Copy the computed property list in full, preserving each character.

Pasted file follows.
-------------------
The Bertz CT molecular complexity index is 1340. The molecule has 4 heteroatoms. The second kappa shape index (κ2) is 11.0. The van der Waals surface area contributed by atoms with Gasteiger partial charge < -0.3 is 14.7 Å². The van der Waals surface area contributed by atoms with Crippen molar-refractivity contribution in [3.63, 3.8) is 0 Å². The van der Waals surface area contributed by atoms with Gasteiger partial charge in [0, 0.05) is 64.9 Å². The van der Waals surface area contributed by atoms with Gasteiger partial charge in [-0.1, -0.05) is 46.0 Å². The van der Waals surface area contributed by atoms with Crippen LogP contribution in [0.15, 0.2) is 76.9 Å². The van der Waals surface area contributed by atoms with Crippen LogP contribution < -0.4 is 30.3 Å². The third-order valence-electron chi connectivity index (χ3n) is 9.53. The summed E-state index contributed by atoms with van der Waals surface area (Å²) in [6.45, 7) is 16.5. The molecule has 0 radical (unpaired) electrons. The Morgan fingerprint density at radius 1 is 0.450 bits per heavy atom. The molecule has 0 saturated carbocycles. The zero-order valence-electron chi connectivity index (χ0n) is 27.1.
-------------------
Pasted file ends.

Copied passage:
The Bertz CT molecular complexity index is 1340. The molecule has 4 heteroatoms. The second kappa shape index (κ2) is 11.0. The van der Waals surface area contributed by atoms with Gasteiger partial charge < -0.3 is 14.7 Å². The van der Waals surface area contributed by atoms with Crippen molar-refractivity contribution in [3.63, 3.8) is 0 Å². The van der Waals surface area contributed by atoms with Gasteiger partial charge in [0, 0.05) is 64.9 Å². The van der Waals surface area contributed by atoms with Gasteiger partial charge in [-0.1, -0.05) is 46.0 Å². The van der Waals surface area contributed by atoms with Crippen LogP contribution in [0.15, 0.2) is 76.9 Å². The van der Waals surface area contributed by atoms with Crippen LogP contribution < -0.4 is 30.3 Å². The third-order valence-electron chi connectivity index (χ3n) is 9.53. The summed E-state index contributed by atoms with van der Waals surface area (Å²) in [6.45, 7) is 16.5. The molecule has 0 radical (unpaired) electrons. The Morgan fingerprint density at radius 1 is 0.450 bits per heavy atom. The molecule has 0 saturated carbocycles. The zero-order valence-electron chi connectivity index (χ0n) is 27.1.